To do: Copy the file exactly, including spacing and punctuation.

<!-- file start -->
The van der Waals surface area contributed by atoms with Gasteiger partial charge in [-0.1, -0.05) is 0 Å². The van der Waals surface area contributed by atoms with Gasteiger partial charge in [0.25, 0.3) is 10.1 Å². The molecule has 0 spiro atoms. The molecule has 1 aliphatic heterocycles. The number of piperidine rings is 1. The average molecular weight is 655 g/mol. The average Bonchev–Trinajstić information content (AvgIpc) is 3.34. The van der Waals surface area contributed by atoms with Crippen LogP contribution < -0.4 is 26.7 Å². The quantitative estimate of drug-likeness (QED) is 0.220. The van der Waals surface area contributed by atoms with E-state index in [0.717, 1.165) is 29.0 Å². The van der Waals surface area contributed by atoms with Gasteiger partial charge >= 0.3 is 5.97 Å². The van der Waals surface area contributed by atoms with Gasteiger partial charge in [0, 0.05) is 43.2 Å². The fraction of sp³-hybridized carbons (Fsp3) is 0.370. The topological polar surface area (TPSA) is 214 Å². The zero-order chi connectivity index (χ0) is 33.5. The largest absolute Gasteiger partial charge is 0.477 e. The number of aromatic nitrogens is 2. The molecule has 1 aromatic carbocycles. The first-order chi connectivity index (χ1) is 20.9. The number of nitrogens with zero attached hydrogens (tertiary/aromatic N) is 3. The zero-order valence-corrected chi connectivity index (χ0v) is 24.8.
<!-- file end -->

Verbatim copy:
The van der Waals surface area contributed by atoms with Gasteiger partial charge in [-0.1, -0.05) is 0 Å². The van der Waals surface area contributed by atoms with Gasteiger partial charge in [0.25, 0.3) is 10.1 Å². The molecule has 0 spiro atoms. The molecule has 1 aliphatic heterocycles. The number of piperidine rings is 1. The average molecular weight is 655 g/mol. The average Bonchev–Trinajstić information content (AvgIpc) is 3.34. The van der Waals surface area contributed by atoms with Crippen LogP contribution < -0.4 is 26.7 Å². The quantitative estimate of drug-likeness (QED) is 0.220. The van der Waals surface area contributed by atoms with E-state index in [0.717, 1.165) is 29.0 Å². The van der Waals surface area contributed by atoms with Gasteiger partial charge >= 0.3 is 5.97 Å². The van der Waals surface area contributed by atoms with Gasteiger partial charge in [0, 0.05) is 43.2 Å². The fraction of sp³-hybridized carbons (Fsp3) is 0.370. The topological polar surface area (TPSA) is 214 Å². The zero-order chi connectivity index (χ0) is 33.5. The largest absolute Gasteiger partial charge is 0.477 e. The number of aromatic nitrogens is 2. The molecule has 1 aromatic carbocycles. The first-order chi connectivity index (χ1) is 20.9. The number of nitrogens with zero attached hydrogens (tertiary/aromatic N) is 3. The zero-order valence-corrected chi connectivity index (χ0v) is 24.8.